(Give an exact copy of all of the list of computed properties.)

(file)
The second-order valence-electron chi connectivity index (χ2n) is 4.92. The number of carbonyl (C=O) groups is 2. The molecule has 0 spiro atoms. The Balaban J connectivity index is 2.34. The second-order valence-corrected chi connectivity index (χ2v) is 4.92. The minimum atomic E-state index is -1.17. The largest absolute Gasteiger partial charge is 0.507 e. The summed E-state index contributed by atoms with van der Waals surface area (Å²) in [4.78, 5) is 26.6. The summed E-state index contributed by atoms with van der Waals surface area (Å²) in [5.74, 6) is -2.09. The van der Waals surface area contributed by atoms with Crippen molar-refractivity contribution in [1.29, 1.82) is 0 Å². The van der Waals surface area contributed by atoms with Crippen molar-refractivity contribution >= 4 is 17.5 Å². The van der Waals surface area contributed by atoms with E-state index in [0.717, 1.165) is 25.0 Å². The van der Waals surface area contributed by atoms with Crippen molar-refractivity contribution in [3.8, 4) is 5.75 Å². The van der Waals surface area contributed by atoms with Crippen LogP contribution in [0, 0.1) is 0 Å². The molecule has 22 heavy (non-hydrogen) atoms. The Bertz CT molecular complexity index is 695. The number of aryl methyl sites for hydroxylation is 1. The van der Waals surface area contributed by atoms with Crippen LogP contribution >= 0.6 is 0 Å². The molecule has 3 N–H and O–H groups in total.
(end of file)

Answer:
The second-order valence-electron chi connectivity index (χ2n) is 4.92. The number of carbonyl (C=O) groups is 2. The molecule has 0 spiro atoms. The Balaban J connectivity index is 2.34. The second-order valence-corrected chi connectivity index (χ2v) is 4.92. The minimum atomic E-state index is -1.17. The largest absolute Gasteiger partial charge is 0.507 e. The summed E-state index contributed by atoms with van der Waals surface area (Å²) in [4.78, 5) is 26.6. The summed E-state index contributed by atoms with van der Waals surface area (Å²) in [5.74, 6) is -2.09. The van der Waals surface area contributed by atoms with Crippen molar-refractivity contribution in [1.29, 1.82) is 0 Å². The van der Waals surface area contributed by atoms with Crippen molar-refractivity contribution >= 4 is 17.5 Å². The van der Waals surface area contributed by atoms with E-state index in [0.717, 1.165) is 25.0 Å². The van der Waals surface area contributed by atoms with Crippen molar-refractivity contribution in [3.8, 4) is 5.75 Å². The van der Waals surface area contributed by atoms with Crippen LogP contribution in [0, 0.1) is 0 Å². The molecule has 22 heavy (non-hydrogen) atoms. The Bertz CT molecular complexity index is 695. The number of aryl methyl sites for hydroxylation is 1. The van der Waals surface area contributed by atoms with Crippen LogP contribution >= 0.6 is 0 Å². The molecule has 3 N–H and O–H groups in total.